Different media, different approaches

I find it interesting to look at stories that have been presented in different media. The classic example has to be Hitchhiker’s Guide to the Galaxy – the same author produced a radio version, TV version, movie version and book version of the same story. Each is slightly different. Which is the true story?

By studying the differences and similarities, you can get a much clearer idea of the essence of the story. In any adaptation/new version, you need to look at each scene/event. I reckon each falls into one of three categories:

  • Absolutely essential. Needs to appear in very close to the same way in each version.
  • Important. Carries part of the story but can be tackled in some other way if necessary.
  • Minor. Maybe it adds extra colour, or background, or reinforces what’s going on, but the story works just as well without.

It might well be a useful exercise, when working on a novel, to pull each scene apart in those terms. What does it add? Is it essential, important or minor? What’s the balance between these three categories? Is there too much minor content compared to the essential? Is it all essential, with very little spare? What is the role of each scene? If you were to translate it into a different medium, which elements are essential? What is the purpose of each scene, not just in what happens but how it carries the story forward?

For example, if you were to take the story of Little Red Riding Hood, which parts are important? What is the nugget of the story? The fact that LRRH was picking flowers on the way? The fact that the wolf had fur? The fact that the relative she was visiting was a grandmother? Or the fact that she was distracted from her task, allowed the enemy to confuse her for a while, and then finally saw through his deceit? Which parts can you safely discard or change? Which parts carry the story? How far can you go in changing/adapting before you lose sight of what you started with?

This musing was prompted by my visit to the cinema over the weekend to view Ender’s Game, the movie adaptation of one of my favourite novels.

If you haven’t read the book or seen the movie, be warned that this entry from this point forward will contain spoilers. And if you haven’t read the book – go read it, and skip the movie. And if you’ve seen the movie but not the book – go read the book. As usual, it’s far better than the movie…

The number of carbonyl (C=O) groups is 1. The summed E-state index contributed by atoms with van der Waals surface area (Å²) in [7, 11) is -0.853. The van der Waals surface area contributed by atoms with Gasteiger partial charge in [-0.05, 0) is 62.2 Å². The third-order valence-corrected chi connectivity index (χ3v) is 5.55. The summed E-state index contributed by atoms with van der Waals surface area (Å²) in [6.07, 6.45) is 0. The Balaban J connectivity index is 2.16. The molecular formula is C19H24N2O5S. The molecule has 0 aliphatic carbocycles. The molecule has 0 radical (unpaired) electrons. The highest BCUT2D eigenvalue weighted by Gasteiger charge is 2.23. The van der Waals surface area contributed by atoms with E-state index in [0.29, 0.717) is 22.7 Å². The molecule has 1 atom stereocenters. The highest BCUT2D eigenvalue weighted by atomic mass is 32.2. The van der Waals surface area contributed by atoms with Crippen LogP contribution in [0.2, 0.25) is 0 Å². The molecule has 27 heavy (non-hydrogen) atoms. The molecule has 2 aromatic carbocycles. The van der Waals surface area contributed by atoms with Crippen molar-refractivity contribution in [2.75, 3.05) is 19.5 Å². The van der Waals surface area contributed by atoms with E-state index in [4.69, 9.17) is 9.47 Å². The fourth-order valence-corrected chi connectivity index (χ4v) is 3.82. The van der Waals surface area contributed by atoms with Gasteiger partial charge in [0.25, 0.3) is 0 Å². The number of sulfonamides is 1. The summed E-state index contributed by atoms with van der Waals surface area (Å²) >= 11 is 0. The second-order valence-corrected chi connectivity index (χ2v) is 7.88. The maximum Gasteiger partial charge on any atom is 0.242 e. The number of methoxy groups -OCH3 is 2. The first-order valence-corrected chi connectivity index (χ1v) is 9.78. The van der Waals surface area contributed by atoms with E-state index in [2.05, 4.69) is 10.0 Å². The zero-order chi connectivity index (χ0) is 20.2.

***spoilers for Ender’s Game from this point on***


I’ve read Ender’s Game several times. It goes down as one of my favourite books of all time. When I heard of the movie being released, I had reservations – it has a lot to live up to. So we headed out to take a look.

Just like the graphic novel, the movie story is greatly simplified. There’s a whole story arc from the book – Val and Peter’s schemings – that are missed out. Understandable in a way, and yet what does it add to the story? It puts it into a world context. It explains why Val is willing to encourage Ender back into training. It makes the story so much richer.

The training is far shorter and simplified. That’s sad but understandable. That comes into the middle category – the training itself is important, but the depth and detail aren’t so important.

And yet there’s a whole aspect that I would view as essential to the story, that they missed completely. The fact that by opening the gate without defeating the enemy first Ender is bending the rules completely is lost by telling the kids that’s how you win the game. In this way the whole impact of the story disappears. The way that Ender is isolated and forced to rely on his own abilities to keep himself safe, and is taught that there is never anyone else to save him, that it’s always just him. The fact that in the end he wins by doing something totally unexpected, that he believes is against the rules, done in a fit of anger against the unfairness of the way he’s being treated.

The imagery in the movie was impressive. Although the battle room should not have clear walls, and there should be more than one battle room, and the whole station is far too small, the essentials were there. The final battles in the command school were particularly well rendered, although Ender should be totally isolated, not standing with his friends.

Part of the point of the story is the ansible – the instantaneous communication. There was no need to travel closer in order to communicate. This ties into the way that the formics (and calling them that rather than the buggers was again understandable but incredibly irritating) communicated with Ender via his dreams and the mind game. The people on earth should be in fear of a third invasion, not realising that we are the third invasion, another point that was completely lost. And the fact that Mazer Rackham had been sent into deep space in order to remain alive to train the new commander was very unclear.

The ages of the movie characters were disappointing of course – originally Ender is six, and the training takes a few years, but in the movie he is a lot older to start with and the training takes place only in a very short time. That’s forgivable – just – but the fact that Ender is supposed to be small and innocent and vulnerable is lost when the boy is actually a lot taller than Bonzo!

So all in all I was incredibly disappointed by the movie, which seemed to miss most of the story and get wrong the parts it did include.

The lesson, however, of how to pull your story apart, figure out the exact purpose of each scene and how to put it into a different context is a valuable one.


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